• Make sure water is at a rolling boil before adding the bagels.

What About Bread Makers?

Although bread makers fell out of favor after the rise in popularity of low carbohydrate diets, they are highly recommended to any home cook who enjoys bread products. Just add ingredients to the pan and the machine does all the hard work.

Besides baking a perfect loaf of homemade bread, most models have a "dough" cycle that kneads ingredients and keeps dough warm during the first rise. This feature is very handy for making pizzas, bagels, pretzels, and sweet breads such as cinnamon rolls. Most machines also have a special cycle for healthful, whole grain breads.

A stand mixer is a great option for those who make bread dough on a regular basis. The KitchenAid comes with a dough hook, which takes care of the kneading for you; allow the dough to rise right in the bowl before proceeding. Stand mixers are also indispensable for whipping egg whites and mixing batter. Optional attachments can be purchased for grinding meat, juicing citrus fruits, and slicing and shredding. Attachments for making pasta and an ice cream option are also available.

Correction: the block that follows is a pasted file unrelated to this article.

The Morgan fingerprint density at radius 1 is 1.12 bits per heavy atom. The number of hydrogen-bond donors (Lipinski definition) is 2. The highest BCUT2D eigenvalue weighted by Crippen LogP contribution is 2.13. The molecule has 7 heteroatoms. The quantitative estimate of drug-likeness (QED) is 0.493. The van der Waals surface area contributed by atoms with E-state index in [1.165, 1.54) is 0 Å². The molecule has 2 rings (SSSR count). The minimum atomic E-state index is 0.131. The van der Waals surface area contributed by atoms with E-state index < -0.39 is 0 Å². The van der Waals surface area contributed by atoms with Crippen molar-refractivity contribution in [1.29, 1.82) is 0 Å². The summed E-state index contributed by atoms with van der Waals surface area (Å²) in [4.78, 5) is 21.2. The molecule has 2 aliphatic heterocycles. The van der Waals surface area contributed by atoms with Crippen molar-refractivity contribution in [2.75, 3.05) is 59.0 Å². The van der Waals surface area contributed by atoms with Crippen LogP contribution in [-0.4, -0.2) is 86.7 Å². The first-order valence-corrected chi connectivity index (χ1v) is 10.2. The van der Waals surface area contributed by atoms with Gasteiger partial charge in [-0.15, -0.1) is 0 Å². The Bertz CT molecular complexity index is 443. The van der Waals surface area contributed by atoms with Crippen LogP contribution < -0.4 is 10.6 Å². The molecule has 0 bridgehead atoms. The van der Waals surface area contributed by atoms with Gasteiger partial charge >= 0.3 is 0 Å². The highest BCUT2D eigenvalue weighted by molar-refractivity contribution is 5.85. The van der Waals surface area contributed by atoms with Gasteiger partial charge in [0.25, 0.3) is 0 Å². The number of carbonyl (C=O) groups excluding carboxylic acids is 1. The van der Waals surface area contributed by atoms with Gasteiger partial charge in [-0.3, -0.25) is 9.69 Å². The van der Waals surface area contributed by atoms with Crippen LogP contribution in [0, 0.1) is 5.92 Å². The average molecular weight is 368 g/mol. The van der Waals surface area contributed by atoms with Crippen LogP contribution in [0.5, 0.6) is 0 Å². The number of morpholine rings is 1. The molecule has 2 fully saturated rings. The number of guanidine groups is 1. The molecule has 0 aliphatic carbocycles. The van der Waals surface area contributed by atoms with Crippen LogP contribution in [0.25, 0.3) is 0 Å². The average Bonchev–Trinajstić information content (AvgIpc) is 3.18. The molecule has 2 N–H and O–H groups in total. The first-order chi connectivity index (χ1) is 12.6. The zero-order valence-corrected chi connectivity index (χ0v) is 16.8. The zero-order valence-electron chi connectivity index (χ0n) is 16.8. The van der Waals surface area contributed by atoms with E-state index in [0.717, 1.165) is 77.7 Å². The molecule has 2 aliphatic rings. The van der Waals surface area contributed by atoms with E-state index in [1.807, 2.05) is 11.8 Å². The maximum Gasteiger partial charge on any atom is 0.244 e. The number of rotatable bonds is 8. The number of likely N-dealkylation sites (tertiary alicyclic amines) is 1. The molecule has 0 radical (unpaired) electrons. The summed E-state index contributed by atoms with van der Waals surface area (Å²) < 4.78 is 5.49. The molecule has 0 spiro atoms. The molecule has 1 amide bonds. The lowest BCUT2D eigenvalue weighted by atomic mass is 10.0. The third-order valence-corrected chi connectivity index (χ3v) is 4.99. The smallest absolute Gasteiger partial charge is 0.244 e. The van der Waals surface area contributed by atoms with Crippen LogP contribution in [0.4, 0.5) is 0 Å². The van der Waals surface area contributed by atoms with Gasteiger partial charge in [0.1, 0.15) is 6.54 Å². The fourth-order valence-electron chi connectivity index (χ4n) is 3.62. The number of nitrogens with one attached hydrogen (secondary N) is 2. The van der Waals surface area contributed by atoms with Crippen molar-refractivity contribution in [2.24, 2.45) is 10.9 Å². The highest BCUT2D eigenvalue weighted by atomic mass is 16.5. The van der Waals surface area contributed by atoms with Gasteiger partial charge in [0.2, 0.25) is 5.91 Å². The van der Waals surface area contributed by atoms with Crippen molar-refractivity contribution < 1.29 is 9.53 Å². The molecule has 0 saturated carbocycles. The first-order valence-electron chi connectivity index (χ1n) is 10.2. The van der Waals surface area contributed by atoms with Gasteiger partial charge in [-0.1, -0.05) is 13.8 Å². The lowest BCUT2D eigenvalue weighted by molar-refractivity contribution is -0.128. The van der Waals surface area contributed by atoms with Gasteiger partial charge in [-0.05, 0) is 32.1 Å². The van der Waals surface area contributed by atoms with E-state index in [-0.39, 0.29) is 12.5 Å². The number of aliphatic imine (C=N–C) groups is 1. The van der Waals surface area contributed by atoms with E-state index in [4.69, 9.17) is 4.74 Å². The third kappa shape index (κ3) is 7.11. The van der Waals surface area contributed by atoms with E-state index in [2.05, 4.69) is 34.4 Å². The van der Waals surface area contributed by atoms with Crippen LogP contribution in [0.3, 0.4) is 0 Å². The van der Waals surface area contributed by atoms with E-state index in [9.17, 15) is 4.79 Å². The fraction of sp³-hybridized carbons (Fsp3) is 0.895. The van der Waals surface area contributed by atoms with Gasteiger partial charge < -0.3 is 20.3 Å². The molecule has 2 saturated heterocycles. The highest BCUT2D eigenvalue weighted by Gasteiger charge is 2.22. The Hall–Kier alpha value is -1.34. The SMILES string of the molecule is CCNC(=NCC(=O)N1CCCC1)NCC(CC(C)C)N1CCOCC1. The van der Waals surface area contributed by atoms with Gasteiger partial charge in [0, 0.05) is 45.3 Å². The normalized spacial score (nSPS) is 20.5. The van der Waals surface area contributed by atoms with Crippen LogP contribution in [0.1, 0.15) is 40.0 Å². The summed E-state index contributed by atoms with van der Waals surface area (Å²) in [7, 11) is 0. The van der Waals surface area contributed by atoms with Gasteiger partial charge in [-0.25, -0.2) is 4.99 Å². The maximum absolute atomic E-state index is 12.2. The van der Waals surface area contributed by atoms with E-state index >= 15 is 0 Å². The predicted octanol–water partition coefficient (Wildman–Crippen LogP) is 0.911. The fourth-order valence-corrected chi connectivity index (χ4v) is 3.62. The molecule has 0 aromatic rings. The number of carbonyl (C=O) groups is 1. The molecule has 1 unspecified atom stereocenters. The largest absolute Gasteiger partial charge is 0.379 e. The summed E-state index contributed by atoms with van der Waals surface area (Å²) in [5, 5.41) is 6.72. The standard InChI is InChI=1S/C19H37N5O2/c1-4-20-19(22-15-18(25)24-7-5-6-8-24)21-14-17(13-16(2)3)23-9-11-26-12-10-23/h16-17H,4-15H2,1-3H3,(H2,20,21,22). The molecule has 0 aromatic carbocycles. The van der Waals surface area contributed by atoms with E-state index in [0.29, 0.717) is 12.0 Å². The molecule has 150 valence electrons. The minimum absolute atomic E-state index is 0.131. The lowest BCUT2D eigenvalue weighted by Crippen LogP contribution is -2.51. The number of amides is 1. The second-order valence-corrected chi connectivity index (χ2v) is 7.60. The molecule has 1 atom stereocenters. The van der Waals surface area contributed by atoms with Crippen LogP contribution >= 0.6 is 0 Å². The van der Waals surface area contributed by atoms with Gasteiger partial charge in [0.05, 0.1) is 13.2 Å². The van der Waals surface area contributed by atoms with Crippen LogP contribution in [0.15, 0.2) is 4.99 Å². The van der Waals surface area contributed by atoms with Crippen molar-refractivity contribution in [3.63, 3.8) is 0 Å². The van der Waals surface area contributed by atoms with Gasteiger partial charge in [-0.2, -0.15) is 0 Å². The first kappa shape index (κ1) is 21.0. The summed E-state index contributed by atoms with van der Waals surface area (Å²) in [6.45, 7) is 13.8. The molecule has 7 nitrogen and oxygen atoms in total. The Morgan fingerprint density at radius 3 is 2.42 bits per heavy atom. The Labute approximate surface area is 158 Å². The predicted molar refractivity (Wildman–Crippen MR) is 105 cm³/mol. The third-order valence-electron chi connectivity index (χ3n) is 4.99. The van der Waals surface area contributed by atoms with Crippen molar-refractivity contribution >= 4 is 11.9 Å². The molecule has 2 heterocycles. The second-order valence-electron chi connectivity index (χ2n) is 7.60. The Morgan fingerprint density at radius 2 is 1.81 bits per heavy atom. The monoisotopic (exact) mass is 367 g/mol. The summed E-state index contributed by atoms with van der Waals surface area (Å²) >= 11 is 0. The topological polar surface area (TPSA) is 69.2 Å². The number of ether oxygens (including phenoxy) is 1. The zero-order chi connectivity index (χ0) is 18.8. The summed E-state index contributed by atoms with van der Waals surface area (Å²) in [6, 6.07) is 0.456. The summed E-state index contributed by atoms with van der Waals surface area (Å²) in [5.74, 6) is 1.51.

Blueberry cream cheese is delicious on bagels

Blueberry cream cheese is delicious on bagels

Blueberry Cream Cheese

Ingredients

  • 8 ounces cream cheese, room temperature
  • 1 heaping tablespoon blueberry jam
  • 2 tablespoons powdered sugar

Instructions

  1. Whip cream cheese until light and fluffy
  2. Fold in jam and powdered sugar until completely combined.
  3. Chill until ready to serve.
  4. If you want enough blueberry cream cheese for all 10 bagels, double this recipe.

Variations

Try raspberry or blackberry jam instead of blueberry

bagel
bagel